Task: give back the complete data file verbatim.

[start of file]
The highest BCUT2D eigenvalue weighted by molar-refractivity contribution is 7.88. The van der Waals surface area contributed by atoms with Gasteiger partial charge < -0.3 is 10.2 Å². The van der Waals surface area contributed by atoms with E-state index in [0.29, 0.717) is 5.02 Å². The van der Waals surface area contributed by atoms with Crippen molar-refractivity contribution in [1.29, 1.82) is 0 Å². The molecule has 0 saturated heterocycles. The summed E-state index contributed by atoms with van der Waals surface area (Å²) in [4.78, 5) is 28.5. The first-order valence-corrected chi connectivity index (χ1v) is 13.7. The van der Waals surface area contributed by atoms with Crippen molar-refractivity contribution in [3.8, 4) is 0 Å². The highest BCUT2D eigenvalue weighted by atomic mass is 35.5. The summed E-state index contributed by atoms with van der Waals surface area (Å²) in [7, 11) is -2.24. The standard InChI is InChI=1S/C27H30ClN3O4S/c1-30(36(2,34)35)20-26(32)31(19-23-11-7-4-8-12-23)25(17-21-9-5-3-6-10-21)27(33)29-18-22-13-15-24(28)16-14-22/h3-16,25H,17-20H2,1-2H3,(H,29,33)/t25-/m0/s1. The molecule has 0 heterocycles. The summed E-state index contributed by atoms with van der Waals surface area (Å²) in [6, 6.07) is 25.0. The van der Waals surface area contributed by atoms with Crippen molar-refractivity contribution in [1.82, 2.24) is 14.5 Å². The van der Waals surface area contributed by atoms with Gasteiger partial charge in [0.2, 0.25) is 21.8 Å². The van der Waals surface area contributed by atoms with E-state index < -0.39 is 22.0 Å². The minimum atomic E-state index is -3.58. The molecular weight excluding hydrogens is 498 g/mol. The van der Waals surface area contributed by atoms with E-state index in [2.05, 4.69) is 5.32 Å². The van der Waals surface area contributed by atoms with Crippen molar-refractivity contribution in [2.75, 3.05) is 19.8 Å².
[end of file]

The highest BCUT2D eigenvalue weighted by molar-refractivity contribution is 7.88. The van der Waals surface area contributed by atoms with Gasteiger partial charge < -0.3 is 10.2 Å². The van der Waals surface area contributed by atoms with E-state index in [0.29, 0.717) is 5.02 Å². The van der Waals surface area contributed by atoms with Crippen molar-refractivity contribution in [1.29, 1.82) is 0 Å². The molecule has 0 saturated heterocycles. The summed E-state index contributed by atoms with van der Waals surface area (Å²) in [4.78, 5) is 28.5. The first-order valence-corrected chi connectivity index (χ1v) is 13.7. The van der Waals surface area contributed by atoms with Crippen molar-refractivity contribution in [3.8, 4) is 0 Å². The highest BCUT2D eigenvalue weighted by atomic mass is 35.5. The summed E-state index contributed by atoms with van der Waals surface area (Å²) in [7, 11) is -2.24. The standard InChI is InChI=1S/C27H30ClN3O4S/c1-30(36(2,34)35)20-26(32)31(19-23-11-7-4-8-12-23)25(17-21-9-5-3-6-10-21)27(33)29-18-22-13-15-24(28)16-14-22/h3-16,25H,17-20H2,1-2H3,(H,29,33)/t25-/m0/s1. The molecule has 0 heterocycles. The summed E-state index contributed by atoms with van der Waals surface area (Å²) in [6, 6.07) is 25.0. The van der Waals surface area contributed by atoms with Crippen molar-refractivity contribution in [1.82, 2.24) is 14.5 Å². The van der Waals surface area contributed by atoms with Gasteiger partial charge in [0.2, 0.25) is 21.8 Å². The van der Waals surface area contributed by atoms with E-state index < -0.39 is 22.0 Å². The minimum atomic E-state index is -3.58. The molecular weight excluding hydrogens is 498 g/mol. The van der Waals surface area contributed by atoms with E-state index in [2.05, 4.69) is 5.32 Å². The van der Waals surface area contributed by atoms with Crippen molar-refractivity contribution in [2.75, 3.05) is 19.8 Å².